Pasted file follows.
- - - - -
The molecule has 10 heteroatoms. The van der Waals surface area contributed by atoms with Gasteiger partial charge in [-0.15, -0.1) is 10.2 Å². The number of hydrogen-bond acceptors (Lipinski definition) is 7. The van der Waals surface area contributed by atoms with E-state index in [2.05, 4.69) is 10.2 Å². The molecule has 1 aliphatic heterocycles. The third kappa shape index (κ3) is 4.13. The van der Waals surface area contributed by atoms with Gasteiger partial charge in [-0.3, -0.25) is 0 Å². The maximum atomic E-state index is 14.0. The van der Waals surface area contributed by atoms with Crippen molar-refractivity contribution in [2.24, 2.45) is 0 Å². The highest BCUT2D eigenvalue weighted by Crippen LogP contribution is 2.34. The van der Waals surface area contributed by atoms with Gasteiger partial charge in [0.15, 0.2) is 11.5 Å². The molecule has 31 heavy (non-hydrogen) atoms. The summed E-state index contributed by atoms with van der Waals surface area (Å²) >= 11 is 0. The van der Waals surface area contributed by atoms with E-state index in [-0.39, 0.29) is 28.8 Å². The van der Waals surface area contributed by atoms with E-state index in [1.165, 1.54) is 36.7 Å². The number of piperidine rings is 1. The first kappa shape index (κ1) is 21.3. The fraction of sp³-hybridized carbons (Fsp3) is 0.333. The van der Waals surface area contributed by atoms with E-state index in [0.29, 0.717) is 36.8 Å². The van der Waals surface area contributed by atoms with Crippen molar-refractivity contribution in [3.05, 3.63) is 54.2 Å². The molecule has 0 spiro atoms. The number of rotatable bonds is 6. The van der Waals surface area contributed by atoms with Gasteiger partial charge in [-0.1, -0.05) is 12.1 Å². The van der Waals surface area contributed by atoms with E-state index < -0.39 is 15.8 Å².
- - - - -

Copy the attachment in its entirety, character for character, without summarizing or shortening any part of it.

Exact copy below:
The molecule has 10 heteroatoms. The van der Waals surface area contributed by atoms with Gasteiger partial charge in [-0.15, -0.1) is 10.2 Å². The number of hydrogen-bond acceptors (Lipinski definition) is 7. The van der Waals surface area contributed by atoms with E-state index in [2.05, 4.69) is 10.2 Å². The molecule has 1 aliphatic heterocycles. The third kappa shape index (κ3) is 4.13. The van der Waals surface area contributed by atoms with Gasteiger partial charge in [-0.3, -0.25) is 0 Å². The maximum atomic E-state index is 14.0. The van der Waals surface area contributed by atoms with Crippen molar-refractivity contribution in [2.24, 2.45) is 0 Å². The highest BCUT2D eigenvalue weighted by Crippen LogP contribution is 2.34. The van der Waals surface area contributed by atoms with Gasteiger partial charge in [0.15, 0.2) is 11.5 Å². The molecule has 31 heavy (non-hydrogen) atoms. The summed E-state index contributed by atoms with van der Waals surface area (Å²) >= 11 is 0. The van der Waals surface area contributed by atoms with E-state index in [-0.39, 0.29) is 28.8 Å². The van der Waals surface area contributed by atoms with E-state index in [1.165, 1.54) is 36.7 Å². The number of piperidine rings is 1. The first kappa shape index (κ1) is 21.3. The fraction of sp³-hybridized carbons (Fsp3) is 0.333. The van der Waals surface area contributed by atoms with E-state index in [0.29, 0.717) is 36.8 Å². The van der Waals surface area contributed by atoms with Crippen molar-refractivity contribution in [3.05, 3.63) is 54.2 Å². The molecule has 0 spiro atoms. The number of rotatable bonds is 6. The van der Waals surface area contributed by atoms with Gasteiger partial charge in [-0.1, -0.05) is 12.1 Å². The van der Waals surface area contributed by atoms with E-state index < -0.39 is 15.8 Å².